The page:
Arrest Warrant Guide

Oregon Arrest Warrants

Types of Arrest Warrants
Warrants of various kinds are issued when a crime was committed. There are currently three types of warrants in the state of Oregon. Search warrants allow law enforcement officers to apprehend a specific type of evidence at a specific residence. Search warrants expire after a specified time period. Evidence that is found while searching and is not noted in the warrant cannot be taken for seizure.

Arrest warrants name a specific individual rather than specific commodity. These kinds of warrants allow law enforcement the ability to apprehend an individual wherever he or she may be residing, normally at his or her personal residence. Arrest warrants do not expire and can span from one state to the other. The "Most Wanted" list names individuals with arrest warrants who are sought throughout the country and specific states.

Bench warrants are a form of arrest warrant that are issued when an individual has previously been arrested, is out on bail, but declines to appear at his or her assigned court date. Bench warrants are more serious that ordinary arrest warrants as the individual was already into police custody and is on privilege to be on bail.

When brought to the court, the presiding judge has the option of requiring bond forfeiture and including addition charges for court absence. In arrest warrant and bench warrant cases law enforcement is allowed to apprehend individuals using force if necessary, though protocol requires necessity and endangerment to the individual, others, or police officers.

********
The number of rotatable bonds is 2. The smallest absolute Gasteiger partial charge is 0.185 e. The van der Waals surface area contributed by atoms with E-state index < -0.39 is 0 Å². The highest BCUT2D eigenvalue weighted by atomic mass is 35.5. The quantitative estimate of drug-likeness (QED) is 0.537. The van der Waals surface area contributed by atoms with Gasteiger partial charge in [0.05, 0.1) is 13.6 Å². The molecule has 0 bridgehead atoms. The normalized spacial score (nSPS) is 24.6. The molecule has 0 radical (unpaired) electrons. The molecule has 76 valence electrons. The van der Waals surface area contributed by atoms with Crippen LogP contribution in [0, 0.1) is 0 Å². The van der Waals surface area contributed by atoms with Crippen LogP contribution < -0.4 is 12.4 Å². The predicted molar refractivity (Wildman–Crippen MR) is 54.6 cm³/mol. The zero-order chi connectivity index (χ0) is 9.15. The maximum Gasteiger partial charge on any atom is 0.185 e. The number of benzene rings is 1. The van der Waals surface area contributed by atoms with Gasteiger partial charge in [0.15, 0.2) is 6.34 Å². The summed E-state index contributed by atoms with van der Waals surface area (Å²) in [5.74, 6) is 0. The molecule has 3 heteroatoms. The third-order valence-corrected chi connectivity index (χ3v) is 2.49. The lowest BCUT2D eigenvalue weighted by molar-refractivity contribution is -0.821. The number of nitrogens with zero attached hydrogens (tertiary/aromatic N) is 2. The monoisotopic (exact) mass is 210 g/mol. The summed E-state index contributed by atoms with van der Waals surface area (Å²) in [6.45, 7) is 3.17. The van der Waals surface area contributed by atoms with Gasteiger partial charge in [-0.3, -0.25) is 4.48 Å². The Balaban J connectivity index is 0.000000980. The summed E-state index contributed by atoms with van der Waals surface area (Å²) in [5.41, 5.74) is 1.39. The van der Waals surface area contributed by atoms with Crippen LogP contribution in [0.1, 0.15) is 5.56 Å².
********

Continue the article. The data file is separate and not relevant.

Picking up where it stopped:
Issuing Warrants
The criminal justice process in the state of Oregon allows law enforcement officers to lawfully take individuals into custody by using arrest warrants. Oregon state laws are responsible for all state-issued arrest warrants. Within the state only Oregon magistrates or judge may issue warrants of arrests. These are also broken into warrants of seizures and searches.

Complaints through the government are first filed using statements and affidavits. All statements must be based on fact rather than suspicions. If there is probable cause to a complaint, a judge will then issue a warrant of arrest. Restrictions, however, are given to magistrates and judges on their jurisdiction. Circuit court, county court, and municipal court judge may only issue warrants under their personal jurisdiction, whereas Appeals Court and Supreme Court judge may issue warrants for crimes throughout the state.

All written warrants will include a specific individual and the reason why he or she is to be arrested. There will also be a statement of the date and in which city or county the warrant for arrest was issued.

Warrant Search
Individual have the opportunity to search for outstanding warrants in the state of Oregon, as well as other states, through the Internet. Numerous websites allow for city and county searching of each state. Databases also provide detailed searches, usually free of cost or at a price no higher than forty dollars.

Criminal defense attorneys also have warrant-search privileges. These services can assist those who are unaware that they have warrants for their arrest. These warrants are possible in identity theft situations.